What does the story “Harrison Bergeron” suggest about “equality”? Is there a difference between equality and equal opportunity?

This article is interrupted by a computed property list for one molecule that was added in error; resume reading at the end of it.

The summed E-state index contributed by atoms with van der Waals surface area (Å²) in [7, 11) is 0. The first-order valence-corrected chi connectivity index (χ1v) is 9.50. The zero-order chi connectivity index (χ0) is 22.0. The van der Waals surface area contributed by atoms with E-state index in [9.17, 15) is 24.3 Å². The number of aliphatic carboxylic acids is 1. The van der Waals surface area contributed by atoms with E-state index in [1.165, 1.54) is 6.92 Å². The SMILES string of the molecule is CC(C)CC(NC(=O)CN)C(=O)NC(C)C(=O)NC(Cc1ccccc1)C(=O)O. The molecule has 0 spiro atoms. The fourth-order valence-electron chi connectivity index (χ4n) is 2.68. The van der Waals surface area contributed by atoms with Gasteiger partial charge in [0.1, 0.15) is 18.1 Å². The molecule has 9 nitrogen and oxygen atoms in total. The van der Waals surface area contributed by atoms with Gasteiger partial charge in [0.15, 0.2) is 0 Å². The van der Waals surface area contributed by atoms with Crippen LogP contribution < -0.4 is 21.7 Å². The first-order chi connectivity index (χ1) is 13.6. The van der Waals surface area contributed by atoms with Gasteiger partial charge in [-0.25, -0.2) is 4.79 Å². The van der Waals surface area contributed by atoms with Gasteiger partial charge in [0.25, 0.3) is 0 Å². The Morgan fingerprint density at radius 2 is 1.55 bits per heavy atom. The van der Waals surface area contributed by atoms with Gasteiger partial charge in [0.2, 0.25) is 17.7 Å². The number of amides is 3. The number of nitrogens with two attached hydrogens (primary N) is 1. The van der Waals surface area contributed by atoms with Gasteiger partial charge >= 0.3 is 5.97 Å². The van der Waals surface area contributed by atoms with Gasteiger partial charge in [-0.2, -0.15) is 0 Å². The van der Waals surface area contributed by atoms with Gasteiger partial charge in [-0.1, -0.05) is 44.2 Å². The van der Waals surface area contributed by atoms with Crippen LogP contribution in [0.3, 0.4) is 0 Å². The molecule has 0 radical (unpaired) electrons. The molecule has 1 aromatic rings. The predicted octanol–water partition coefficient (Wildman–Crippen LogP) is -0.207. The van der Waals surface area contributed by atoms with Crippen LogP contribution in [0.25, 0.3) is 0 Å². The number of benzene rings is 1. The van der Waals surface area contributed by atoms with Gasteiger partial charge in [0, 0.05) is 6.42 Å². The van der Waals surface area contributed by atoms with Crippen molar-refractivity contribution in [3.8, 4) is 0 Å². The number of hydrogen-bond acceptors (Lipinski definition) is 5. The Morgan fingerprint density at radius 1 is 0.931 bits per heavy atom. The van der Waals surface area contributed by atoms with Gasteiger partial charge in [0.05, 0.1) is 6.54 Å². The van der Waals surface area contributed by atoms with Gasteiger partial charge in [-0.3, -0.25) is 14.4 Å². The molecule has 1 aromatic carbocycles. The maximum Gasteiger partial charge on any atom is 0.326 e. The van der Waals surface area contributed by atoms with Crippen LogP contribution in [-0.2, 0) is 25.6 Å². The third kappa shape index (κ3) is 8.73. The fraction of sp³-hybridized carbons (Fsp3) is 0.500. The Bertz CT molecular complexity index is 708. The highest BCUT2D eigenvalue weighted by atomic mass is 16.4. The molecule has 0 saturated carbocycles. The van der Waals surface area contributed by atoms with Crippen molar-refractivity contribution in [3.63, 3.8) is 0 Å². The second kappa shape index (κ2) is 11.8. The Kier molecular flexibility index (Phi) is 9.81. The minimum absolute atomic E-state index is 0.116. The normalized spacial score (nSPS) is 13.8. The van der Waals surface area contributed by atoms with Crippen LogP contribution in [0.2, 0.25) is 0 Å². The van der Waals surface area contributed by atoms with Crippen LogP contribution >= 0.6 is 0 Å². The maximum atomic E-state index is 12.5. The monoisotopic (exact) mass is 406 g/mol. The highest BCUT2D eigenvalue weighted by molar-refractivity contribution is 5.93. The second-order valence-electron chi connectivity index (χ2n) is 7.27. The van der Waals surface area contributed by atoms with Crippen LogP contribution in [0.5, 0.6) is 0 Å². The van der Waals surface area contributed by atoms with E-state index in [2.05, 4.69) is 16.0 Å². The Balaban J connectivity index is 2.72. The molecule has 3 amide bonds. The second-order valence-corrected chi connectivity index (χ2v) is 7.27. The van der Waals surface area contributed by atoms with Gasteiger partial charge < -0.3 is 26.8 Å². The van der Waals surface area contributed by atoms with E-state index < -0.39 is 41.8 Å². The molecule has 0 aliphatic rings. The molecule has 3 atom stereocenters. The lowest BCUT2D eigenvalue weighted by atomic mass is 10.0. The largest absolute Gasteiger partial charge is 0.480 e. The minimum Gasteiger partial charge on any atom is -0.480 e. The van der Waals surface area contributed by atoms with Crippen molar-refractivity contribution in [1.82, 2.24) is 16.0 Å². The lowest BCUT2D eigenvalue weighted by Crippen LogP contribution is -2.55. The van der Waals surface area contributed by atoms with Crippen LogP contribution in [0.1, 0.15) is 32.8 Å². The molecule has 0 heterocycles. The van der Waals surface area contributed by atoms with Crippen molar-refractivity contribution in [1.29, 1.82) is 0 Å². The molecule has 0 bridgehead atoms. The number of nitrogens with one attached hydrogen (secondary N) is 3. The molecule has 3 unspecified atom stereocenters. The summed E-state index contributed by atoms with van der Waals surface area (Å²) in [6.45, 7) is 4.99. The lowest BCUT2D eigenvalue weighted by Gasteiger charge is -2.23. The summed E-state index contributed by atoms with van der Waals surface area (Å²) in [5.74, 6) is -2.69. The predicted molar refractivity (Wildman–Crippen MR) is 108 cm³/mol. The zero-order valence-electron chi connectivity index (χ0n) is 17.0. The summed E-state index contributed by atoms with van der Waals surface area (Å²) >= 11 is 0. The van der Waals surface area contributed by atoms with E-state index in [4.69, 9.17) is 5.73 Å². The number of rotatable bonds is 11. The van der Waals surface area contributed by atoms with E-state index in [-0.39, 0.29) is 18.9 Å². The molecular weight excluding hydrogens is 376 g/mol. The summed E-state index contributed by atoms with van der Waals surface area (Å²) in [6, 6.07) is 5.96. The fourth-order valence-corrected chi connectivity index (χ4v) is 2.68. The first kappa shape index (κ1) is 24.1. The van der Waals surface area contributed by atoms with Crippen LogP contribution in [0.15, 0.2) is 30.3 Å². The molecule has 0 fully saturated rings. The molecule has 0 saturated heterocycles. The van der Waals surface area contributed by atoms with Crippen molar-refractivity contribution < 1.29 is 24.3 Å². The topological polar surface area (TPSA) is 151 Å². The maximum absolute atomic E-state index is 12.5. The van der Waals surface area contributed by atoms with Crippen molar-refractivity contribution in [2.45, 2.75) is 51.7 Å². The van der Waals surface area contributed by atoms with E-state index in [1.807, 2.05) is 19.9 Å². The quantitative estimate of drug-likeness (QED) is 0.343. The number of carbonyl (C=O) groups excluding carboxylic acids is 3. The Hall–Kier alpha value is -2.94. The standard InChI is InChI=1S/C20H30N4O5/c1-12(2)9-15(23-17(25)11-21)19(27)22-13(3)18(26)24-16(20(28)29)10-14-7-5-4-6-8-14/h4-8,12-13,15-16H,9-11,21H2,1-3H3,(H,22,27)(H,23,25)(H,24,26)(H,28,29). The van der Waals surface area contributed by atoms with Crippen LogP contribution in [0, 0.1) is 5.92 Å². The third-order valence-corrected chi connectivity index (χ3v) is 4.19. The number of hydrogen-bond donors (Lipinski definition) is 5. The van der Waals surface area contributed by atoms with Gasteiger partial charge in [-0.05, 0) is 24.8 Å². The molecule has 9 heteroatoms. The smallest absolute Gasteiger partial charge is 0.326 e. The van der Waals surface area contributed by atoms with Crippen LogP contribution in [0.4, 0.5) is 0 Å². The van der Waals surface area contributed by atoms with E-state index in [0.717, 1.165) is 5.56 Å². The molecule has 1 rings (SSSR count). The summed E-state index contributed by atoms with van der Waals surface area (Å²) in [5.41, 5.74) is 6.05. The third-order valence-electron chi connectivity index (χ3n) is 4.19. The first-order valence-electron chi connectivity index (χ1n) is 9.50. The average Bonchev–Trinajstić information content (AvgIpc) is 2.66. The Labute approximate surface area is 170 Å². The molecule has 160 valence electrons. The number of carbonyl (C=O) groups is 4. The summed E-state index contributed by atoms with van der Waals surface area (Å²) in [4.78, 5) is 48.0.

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In Vonnegut's short story, the United States Constitution has been amended hundreds of times and has resulted in an environment where every citizen is equal in every possible aspect. Physically talented, intelligent, and beautiful individuals have been forced to wear cumbersome weights, ugly masks, and devices that prevent them from thinking deeply about subjects in order to make them perfectly mediocre in every way, shape, and form. Vonnegut's dystopian society illustrates the dangers associated with attempting to force equality by punishing talented people instead of celebrating individual differences. Vonnegut depicts a clear difference between total equality and equal opportunity in his short story. While Vonnegut believes that society is responsible for protecting the weak and less fortunate by passing legislation that promotes equal opportunities in education, employment, and justice, he does not think society should celebrate the lazy, incompetent, and mediocre. Vonnegut also does not favor punishing individuals who are more talented, innovative, and beautiful in order to appease those who are less gifted. Essentially, Vonnegut is in favor of equal opportunity, but he rejects the idea that society should punish talented individuals while simultaneously promoting mediocrity.

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